The fight over Trade Promotion Authority is over, at least in the Senate. Late Friday, the Senate overcame amendments and a close vote to avoid a filibuster to clear the hurdle that will allow President Obama to proceed with Trans-Pacific Partnership negotiations. According to wire reports, the House will take up the measure with Rep. John Boehner, R- Ohio, calling the measure a "no-brainer."
The Senate approved TPA on a 62-37 vote.
As for agriculture the late-night news was welcome indeed. Secretary of Agriculture Tom Vilsack, comments that the "Senate helped move America closer to securing responsible agreements that open markets for America's farmers, ranchers and agribusinesses and create jobs and improve wages across the country."
He notes that more than 70 organizations representing farmers and ranchers, and past secretaries of agriculture in both parties all support TPA "because exports are vital for U.S. Agriculture.
"Last year, agricultural exports totaled more than $150 billion and for many of our products, foreign markets represent half or more of total sales. Those exports supported approximately 1 million U.S. jobs last year, " Vilsack adds.
As for the need for trade negotiations, Vilsack notes that "standing still is not an option. Our farmers and ranchers face exorbitant tariffs and others barriers in important foreign markets, and if we do not act to maintain and gain market share in these places, our competitors will. U.S. agriculture's interests are best served by ensuring America is at the table with strong negotiating authority."
Bob Stallman, president, American Farm Bureau Federation, issued a statement on the measure noting the "Senate's bipartisan passage of trade promotion authority legislation today brings us a step closer to completing ambitious trade negotiations around the world. Congressional support is critical to breaking down trade barriers and completing ambitious new trade agreements like the Trans-Pacific Partnership. TPA streamlines negotiations and strengthens our position at the bargaining table. We urge the House now to act swiftly in passing trade promotion authority to protect the future of agricultural trade."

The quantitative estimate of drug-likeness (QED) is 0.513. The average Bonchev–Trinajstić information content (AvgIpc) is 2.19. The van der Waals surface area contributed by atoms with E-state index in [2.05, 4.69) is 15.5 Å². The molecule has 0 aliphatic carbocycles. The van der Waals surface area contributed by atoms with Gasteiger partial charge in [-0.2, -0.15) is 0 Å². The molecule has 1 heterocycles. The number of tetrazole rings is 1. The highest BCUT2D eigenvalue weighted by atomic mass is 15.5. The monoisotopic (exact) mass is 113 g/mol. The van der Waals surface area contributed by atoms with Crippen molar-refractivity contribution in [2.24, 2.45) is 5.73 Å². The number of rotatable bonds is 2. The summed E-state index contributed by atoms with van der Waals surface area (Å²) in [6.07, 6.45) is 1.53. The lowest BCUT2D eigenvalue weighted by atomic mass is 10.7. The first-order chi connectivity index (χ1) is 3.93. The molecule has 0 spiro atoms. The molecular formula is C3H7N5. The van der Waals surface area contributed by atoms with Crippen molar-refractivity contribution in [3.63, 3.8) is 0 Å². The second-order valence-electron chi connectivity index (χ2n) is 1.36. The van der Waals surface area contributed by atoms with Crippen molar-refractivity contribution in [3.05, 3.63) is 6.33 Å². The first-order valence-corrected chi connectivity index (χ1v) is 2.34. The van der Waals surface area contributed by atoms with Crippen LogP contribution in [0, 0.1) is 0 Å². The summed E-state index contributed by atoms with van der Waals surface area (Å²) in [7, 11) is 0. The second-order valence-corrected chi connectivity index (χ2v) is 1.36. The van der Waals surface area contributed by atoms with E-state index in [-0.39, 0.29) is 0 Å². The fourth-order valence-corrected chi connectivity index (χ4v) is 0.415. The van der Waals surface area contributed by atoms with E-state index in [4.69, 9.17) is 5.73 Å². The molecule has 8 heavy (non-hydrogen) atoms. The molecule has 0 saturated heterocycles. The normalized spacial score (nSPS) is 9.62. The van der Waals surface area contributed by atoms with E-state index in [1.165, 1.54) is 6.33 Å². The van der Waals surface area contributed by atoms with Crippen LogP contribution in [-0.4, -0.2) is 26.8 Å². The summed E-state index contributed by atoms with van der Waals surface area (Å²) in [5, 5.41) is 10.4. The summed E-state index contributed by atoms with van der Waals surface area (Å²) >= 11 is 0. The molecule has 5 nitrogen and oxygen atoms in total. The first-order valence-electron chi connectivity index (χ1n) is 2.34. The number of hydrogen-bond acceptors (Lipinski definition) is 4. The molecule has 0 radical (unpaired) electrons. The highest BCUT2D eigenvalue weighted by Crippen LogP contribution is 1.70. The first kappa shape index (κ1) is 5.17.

The American Soybean Association welcomed the news. Wade Cowan, association president and a Texas farmer, shared the value of having TPA, noting that "for the past fifteen years, soybean farmers have been the leading ambassadors for American agriculture overseas, in large part due to the ability of USTR to craft agreements that maximize access for our products in markets around the world. Since 2007, however, our ability to maintain this role has been hampered by the absence of Trade Promotion Authority. In that time, despite valiant efforts by USTR, we haven’t been able to be as aggressive in crafting new agreements as our competitors in South America, which have caught up and, in some cases, eclipsed us."
As for the National Corn Growers Association, in their statement in support of the Senate move, the group's president, Chip Bowling a Maryland farmer, adds that "America's farmers and ranchers are counting on the House of Representatives to step up and pass this important legislation as soon as possible."
On the livestock side, Philip Ellis, president of the National Cattlemen's Beef Association, and a Chugwater, Wyoming, cattleman, says: “This vote by the Senate is a clear indication of the support that exists nationwide for future free trade agreements. The U.S. market is already one of the most open markets in the world, and to continue to grow demand for U.S. beef, we must continue to negotiate tariff elimination worldwide. I urge the House to follow the lead of the Senate and pass Trade Promotion Authority legislation.”
And two dairy groups - the National Milk Producers Federation and U.S. Dairy Council commended the Senate action: “Trade promotion authority is crucial to concluding trade agreements that will open foreign markets to more U.S. dairy products,” said NMPF President and CEO Jim Mulhern. “In the Trans-Pacific Partnership negotiations in particular, having TPA in place is essential to increase pressure on Japan and Canada to extend their best offers.”
USDEC President Tom Suber adds, “Knowing that a trade agreement will be considered by Congress under Trade Promotion Authority paves the way to press our negotiating partners to make their best offers on the most sensitive issues. Clearly, dairy exports fall into that category, and the U.S. needs all the tools it can muster to get the best possible deal.”